4 Ways to Get Tax-Free Income in Retirement

Retirement is not a goal. It is a late-life journey that must be strategically and financially sustained for as long as possible.

That means using the money you have saved and invested to generate money to live on in retirement, and to make that money last.

However, many retirees are surprised to learn that they will pay taxes in retirement on that income, and usually that tax burden rises as you get older.

If you have a 401(k) or IRA, for instance, you will be required to take money out every year beginning at age 72, and pay taxes on that withdrawal.

It doesn’t matter if you don’t need the money. It must be taken. The IRS calls these withdrawals required minimum distributions (RMDs) and they last until death.

Investments, such as dividends and bond interest, also get taxed. Being tax-smart in retirement can make a huge difference in your lifestyle after you stop working.

Here are four ways to generate tax-free income after retirement.

Open a Roth IRA

A Roth IRA is an individual retirement account that you open during your working years.

Roth IRAs were first conceptualized back in 1997. This financial product is named after former Delaware Senator William Roth.

With a traditional IRA, contributions grow in tax-deferred value throughout retirement. The contributions lower your taxes in the year you contribute.

During retirement, each traditional IRA withdrawal is taxed according to your tax bracket in retirement. That’s why RMDs sting; they’re unavoidable and only get larger as your investments grow with the market.

Roth IRAs, however, are funded with after-tax contributions, meaning they are not tax deductible in the year you contribute. But, once you begin withdrawing from a Roth IRA the withdrawals are tax-free.

You can withdraw from a Roth IRA at any time. To stave off penalties, you should only do so under qualifying conditions.

For example, you shouldn’t withdraw from a Roth IRA until five years after first contribute funds. Most qualified withdrawals require that you are at least 59 ½ before you begin withdrawals.

Roth IRAs are subject to income limitations. If you are single, you can’t make more than $139,000. Qualifying couples can’t make more than $206,000 combined annually.

You can contribute $6,000 annually to a Roth IRA, or $7,000 if you are age 50 or over.

Unqualified and early Roth IRA withdrawals are subject to tax and 10% penalty.  

Use a Roth 401(k) or 403(b)

A 401(k) is a workplace plan, but you can open one with a Roth twist. A 403(b) plan is similar type of retirement account used primarily by the employees of tax-exempt organizations and the public school system.

A Roth version of a 401(k) or 403(b) is called a Roth 401(k) or Roth 403(b). Your contributions to these plans not tax-free in the year you contribute but qualified withdrawals are tax-free.

Unlike a Roth IRA, you can contribute up to $19,500 annually to these plans in 2020. If you are age 50 or over, you can contribute an extra $6,500 for a maximum of $26,000.

Also unlike a Roth IRA, there are no income limitation requirements. Many companies now offer them as a way to retain high-income employees who would be otherwise unable to use a Roth IRA.

Roth 401(k) and Roth 403(b) plans feature the same early withdrawal penalty conditions as a Roth IRA.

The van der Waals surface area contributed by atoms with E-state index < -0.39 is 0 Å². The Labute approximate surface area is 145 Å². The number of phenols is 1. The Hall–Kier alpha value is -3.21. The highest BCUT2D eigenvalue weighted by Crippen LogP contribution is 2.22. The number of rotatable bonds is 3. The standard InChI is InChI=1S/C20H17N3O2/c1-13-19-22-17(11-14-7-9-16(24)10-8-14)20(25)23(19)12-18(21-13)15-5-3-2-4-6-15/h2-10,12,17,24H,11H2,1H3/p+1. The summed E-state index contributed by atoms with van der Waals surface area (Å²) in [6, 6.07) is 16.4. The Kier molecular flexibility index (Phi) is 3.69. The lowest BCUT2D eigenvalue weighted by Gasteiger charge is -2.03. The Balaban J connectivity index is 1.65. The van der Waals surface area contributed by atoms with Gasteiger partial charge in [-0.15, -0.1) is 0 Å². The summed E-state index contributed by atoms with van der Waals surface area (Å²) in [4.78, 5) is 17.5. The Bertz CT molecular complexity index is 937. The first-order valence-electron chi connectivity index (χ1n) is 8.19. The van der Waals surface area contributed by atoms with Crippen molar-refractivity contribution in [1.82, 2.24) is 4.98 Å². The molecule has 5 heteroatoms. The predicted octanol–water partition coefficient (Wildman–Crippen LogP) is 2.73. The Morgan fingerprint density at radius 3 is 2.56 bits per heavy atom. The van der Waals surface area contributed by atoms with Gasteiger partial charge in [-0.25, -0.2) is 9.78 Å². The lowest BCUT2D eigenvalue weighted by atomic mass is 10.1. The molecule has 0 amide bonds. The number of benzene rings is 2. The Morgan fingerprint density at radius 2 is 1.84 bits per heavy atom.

Consider municipal bonds

Municipal bonds are tax-exempt debt securities.

When you buy a municipal bond you are extending a loan to a state, municipal, or local government to cover their funding expenses.

The yield rate for municipal bonds vary according to your state of residence and tax bracket. On the average, a 2-year municipal bond rate yields 0.73% and a 30-year bond 1.52%.

When the bond matures you are paid back your original investment plus the annual coupon rate.

While “muni” bond yields are lower than taxable bond yields, the tax-free nature of the income means that the adjusted return is often competitive with taxable fixed income.

Municipal bonds are always tax-exempt on the federal level. Depending on where you live, they may even be tax-exempt on the state level.

Be aware that if you buy out-of-state municipal bonds your home state may tax the interest from the income that is generated.

Look at health savings accounts

One budget variable that many retirees struggle with is medical coverage throughout retirement.

The average retirement age is 63. However, many people live to their 70s or mid-80s if they are healthy. The longer you live, the more money you will require for medical care.

The average retired couple might need $400,000 to pay for medical expenses throughout retirement.

One way to prepare for medical costs during retirement, and make even more retirement contributions that are exempt from current income tax, is to open a health savings account (HSA).

An HSA is a kind of personal savings account to help pay for various medical expenses like copayments, coinsurance, deductibles, and so on. You must be on a high-deductible health plan to use one.

The money you contribute into an HSA is not taxed. It accrues interest tax-free and any unused funds are rolled over for the next year.

Your HSA withdrawals are never taxed as long as the withdrawal are for medical reasons, either now or later in, in retirement. That means you get a tax break today, tax-free investment growth and the ability to withdraw it tax-free as well.

As your HSA balance grows you can choose to invest it, the same as you would money in an IRA or 401(k).

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